A recent study, led by Michigan State University, found that Taiwan was preparing math educators better than almost any other country on the map. Ranked ahead of several European countries and well ahead of the United States in preparing qualified math teachers, what exactly is Taiwan’s secret?

It turns out that the ability to produce excellent math teachers is a combination of two different factors. First, teachers in Taiwan have a highly respected job status, competitive pay and great job security. Second, teachers in Taiwan – and other countries – are prepared with rigorous mathematics content and pedagogy classes at the university level. Teachers are not allowed into the classroom before proving that they have a deep knowledge and understanding both of mathematics and the best practices for teaching math in the classroom at the appropriate age level.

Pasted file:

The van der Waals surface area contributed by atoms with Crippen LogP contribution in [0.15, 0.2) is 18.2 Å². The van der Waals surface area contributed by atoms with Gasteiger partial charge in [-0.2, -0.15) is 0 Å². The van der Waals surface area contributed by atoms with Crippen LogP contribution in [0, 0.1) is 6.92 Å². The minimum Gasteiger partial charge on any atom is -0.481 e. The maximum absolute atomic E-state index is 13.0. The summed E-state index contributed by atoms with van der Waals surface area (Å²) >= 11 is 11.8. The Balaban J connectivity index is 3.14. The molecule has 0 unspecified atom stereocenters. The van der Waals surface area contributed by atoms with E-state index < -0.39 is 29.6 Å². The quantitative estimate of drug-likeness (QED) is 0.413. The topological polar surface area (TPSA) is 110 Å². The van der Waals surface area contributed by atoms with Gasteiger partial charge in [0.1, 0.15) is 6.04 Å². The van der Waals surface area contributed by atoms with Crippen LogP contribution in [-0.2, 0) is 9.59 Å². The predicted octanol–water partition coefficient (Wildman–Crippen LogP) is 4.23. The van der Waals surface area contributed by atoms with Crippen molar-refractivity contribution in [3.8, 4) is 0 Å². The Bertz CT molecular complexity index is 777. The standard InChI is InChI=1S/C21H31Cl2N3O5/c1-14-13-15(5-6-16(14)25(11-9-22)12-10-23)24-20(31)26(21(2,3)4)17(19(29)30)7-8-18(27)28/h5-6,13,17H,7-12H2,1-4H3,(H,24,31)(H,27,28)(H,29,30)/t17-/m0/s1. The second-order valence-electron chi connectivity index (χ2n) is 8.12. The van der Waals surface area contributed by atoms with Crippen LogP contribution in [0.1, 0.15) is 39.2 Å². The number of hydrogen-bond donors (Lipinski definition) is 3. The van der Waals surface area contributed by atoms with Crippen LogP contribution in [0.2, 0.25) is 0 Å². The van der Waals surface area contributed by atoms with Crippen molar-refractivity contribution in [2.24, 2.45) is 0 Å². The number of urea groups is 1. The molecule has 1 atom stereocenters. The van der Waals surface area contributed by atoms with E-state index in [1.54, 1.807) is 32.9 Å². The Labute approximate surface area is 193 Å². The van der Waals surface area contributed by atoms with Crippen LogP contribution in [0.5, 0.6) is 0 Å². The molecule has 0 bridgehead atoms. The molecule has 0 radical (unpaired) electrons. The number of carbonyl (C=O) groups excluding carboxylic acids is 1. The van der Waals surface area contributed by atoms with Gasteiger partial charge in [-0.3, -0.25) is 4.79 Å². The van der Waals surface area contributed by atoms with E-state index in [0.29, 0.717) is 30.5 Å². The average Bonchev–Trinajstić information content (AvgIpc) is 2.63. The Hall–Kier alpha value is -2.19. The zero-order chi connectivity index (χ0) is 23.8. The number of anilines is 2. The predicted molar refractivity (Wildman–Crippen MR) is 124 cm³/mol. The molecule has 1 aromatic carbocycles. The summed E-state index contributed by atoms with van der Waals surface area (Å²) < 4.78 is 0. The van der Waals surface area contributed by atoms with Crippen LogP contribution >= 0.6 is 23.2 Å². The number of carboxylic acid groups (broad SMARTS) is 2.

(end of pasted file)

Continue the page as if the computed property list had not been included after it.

Why would these two factors matter in the production of excellent math teachers? The first has to do with the types of people who might be interested in teaching math. Students with high levels of math ability have many high-paying job options open to them. Presenting teaching as one of those options ensures that highly skilled and intelligent individuals want to enter and stay in the profession. The second factor ensures that all individuals who enter the classroom as a math teacher already have a demonstrated expertise in their subject matter. Apparently, Taiwan also has a system of mathematics education that focuses on having math specialists teach from the younger grades onward, and has steadily produced students with an excellent competence in mathematics as a result.

Granted, achieving these two factors in the United States would require a great cultural shift in the way we think about math education. Yet every year, our numbers on standardized math and science tests are falling, and our ranking world wide slips a little more. If these two factors could change that fact, wouldn’t it be worth our while as a culture to try it?